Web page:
Album Review – ‘Trails’ Roseanne Reid
By Mike Ritchie
There hasn’t been a time when Roseanne Reid didn’t want to write songs, to perform or to make records – and her pursuit of this has resulted in a glorious debut album, where her commitment, effort and determination have come together wonderfully.
Trails is a unerringly glowing flow of songs that veer from tender love songs like opener, Amy and the self-evident and emotional, I Love Her So, to the jaunty country of Take It From Me or the horizontal Out In Space, recorded with the lights down low and the blinds drawn in a New York studio, with Teddy Thompson producing.
His touch on the album is feather light as he frees Roseanne to deliver her songs without being entangled in intrusive or over-the-top arrangements. Roseanne’s vocals are beguiling: cracked and hesitant at times as on Heading North, a country-toned beauty set to a bed of organ and piano with shuffled drums and dreamy guitar in the middle.
She is slightly more strident on Hey River with its hints of Dylan intro. Once again there’s an intoxicating rhythm section on hand and floating guitar as she, unhurriedly, strolls through the verses. It’s a great song.
Out In Space is pin-sharp yet spaced out and dreamy with Roseanne reminding me of Ross Wilson (Blue Rose Code) as she sings and almost speaks in her natural, Scottish brogue: it’s utterly engaging as no-one seems in any hurry to get to the end for which we can be grateful.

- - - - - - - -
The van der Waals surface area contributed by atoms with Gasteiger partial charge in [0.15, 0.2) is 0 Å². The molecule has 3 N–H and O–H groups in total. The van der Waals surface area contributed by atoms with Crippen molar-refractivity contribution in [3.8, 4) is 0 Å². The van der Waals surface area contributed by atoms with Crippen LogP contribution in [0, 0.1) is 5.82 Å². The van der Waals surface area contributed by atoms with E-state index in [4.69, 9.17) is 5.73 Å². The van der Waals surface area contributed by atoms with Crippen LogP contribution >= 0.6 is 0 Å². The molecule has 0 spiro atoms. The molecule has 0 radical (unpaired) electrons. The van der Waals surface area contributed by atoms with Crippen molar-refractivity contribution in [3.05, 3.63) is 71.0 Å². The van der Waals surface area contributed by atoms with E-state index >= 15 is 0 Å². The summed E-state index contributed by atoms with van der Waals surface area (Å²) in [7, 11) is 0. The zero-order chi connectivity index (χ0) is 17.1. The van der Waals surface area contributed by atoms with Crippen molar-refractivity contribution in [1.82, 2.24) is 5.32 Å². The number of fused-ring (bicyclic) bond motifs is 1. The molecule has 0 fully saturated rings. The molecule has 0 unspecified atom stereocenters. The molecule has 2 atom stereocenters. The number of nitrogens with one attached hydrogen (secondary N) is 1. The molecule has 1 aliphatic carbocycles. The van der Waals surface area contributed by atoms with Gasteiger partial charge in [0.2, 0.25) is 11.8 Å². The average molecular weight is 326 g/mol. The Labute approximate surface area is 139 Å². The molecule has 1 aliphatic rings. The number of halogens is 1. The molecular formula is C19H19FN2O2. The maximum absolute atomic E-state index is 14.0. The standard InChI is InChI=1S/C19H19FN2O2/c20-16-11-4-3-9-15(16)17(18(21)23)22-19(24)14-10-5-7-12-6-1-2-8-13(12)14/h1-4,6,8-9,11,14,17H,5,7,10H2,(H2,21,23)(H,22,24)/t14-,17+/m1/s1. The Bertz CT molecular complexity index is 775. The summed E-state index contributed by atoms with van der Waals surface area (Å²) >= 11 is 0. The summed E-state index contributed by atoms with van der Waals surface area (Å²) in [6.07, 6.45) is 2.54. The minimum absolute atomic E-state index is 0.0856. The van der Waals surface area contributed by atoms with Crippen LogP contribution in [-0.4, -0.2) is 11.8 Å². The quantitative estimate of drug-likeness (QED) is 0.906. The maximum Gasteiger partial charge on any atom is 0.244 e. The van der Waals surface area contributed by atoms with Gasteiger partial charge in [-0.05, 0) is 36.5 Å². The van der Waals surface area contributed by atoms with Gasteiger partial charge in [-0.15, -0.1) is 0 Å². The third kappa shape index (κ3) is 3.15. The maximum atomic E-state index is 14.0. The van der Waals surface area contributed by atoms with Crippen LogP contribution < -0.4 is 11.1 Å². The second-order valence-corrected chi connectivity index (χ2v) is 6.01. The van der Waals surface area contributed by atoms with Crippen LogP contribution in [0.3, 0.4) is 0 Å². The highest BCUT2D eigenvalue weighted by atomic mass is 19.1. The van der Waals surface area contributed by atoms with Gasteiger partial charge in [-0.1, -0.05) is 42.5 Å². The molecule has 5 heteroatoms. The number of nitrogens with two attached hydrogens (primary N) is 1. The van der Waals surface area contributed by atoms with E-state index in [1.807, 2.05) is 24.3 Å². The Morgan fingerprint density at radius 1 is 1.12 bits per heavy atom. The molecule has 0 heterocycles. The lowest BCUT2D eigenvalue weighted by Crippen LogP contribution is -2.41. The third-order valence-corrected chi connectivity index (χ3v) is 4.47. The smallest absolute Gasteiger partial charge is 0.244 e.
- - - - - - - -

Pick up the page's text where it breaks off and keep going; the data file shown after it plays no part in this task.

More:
I Love Her So, with confident horns and Motown mood, is so different from the solo, acoustic version she’s played at countless gigs over the years. But she dips into the Thompson-suggested groove effortlessly, a clear sign that performer and producer were seeing eye to eye, then a bit more.
Roseanne, from study visits to Steve Earle’s Camp Copperhead music writing sessions, has impressed him. So much so, he duets with her on the simply gorgeous, Sweet Annie. Originally written for a solo singer, two musical chums did a duet of it and suggested that Roseanne ask Steve Earle to lend his voice, and he did.
Her gentle yet impressive guitar gives way to her husky tones and then on the second verse, Earle joins in, rugged and supportive as only someone who has duets with a galaxy of fine female singers on his CV can. It is a totally brilliant and captivating track that’s quietly paced, with the vocals commanding attention throughout. Everyone will love Sweet Annie, I’m sure.
All in all, the 12 compositions on Trails showcase Roseanne Reid – eldest daughter of Craig Reid of The Proclaimers – as an accomplished writer and vocalist who brought Lucinda Williams to mind at times. Listening to this cracking debut is a ceaseless pleasure, with track after rewarding track. Her next musical trail will be keenly awaited.